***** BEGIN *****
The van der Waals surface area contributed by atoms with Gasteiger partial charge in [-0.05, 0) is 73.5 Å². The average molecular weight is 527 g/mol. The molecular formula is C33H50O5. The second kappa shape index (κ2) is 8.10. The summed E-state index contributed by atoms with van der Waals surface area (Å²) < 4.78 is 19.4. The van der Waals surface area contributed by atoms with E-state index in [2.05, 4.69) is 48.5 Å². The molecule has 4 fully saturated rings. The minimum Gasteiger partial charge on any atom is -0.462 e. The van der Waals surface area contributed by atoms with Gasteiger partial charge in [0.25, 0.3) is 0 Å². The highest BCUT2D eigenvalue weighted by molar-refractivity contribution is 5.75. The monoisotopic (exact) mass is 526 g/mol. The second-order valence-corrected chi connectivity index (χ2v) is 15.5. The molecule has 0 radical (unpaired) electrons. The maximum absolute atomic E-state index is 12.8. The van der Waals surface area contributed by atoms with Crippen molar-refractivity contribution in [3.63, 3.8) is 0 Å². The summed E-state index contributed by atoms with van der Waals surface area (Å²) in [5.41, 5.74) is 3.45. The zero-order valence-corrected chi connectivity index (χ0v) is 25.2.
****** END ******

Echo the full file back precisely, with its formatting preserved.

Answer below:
The van der Waals surface area contributed by atoms with Gasteiger partial charge in [-0.05, 0) is 73.5 Å². The average molecular weight is 527 g/mol. The molecular formula is C33H50O5. The second kappa shape index (κ2) is 8.10. The summed E-state index contributed by atoms with van der Waals surface area (Å²) < 4.78 is 19.4. The van der Waals surface area contributed by atoms with E-state index in [2.05, 4.69) is 48.5 Å². The molecule has 4 fully saturated rings. The minimum Gasteiger partial charge on any atom is -0.462 e. The van der Waals surface area contributed by atoms with Gasteiger partial charge in [0.25, 0.3) is 0 Å². The highest BCUT2D eigenvalue weighted by molar-refractivity contribution is 5.75. The monoisotopic (exact) mass is 526 g/mol. The second-order valence-corrected chi connectivity index (χ2v) is 15.5. The molecule has 0 radical (unpaired) electrons. The maximum absolute atomic E-state index is 12.8. The van der Waals surface area contributed by atoms with Crippen molar-refractivity contribution in [3.63, 3.8) is 0 Å². The summed E-state index contributed by atoms with van der Waals surface area (Å²) in [5.41, 5.74) is 3.45. The zero-order valence-corrected chi connectivity index (χ0v) is 25.2.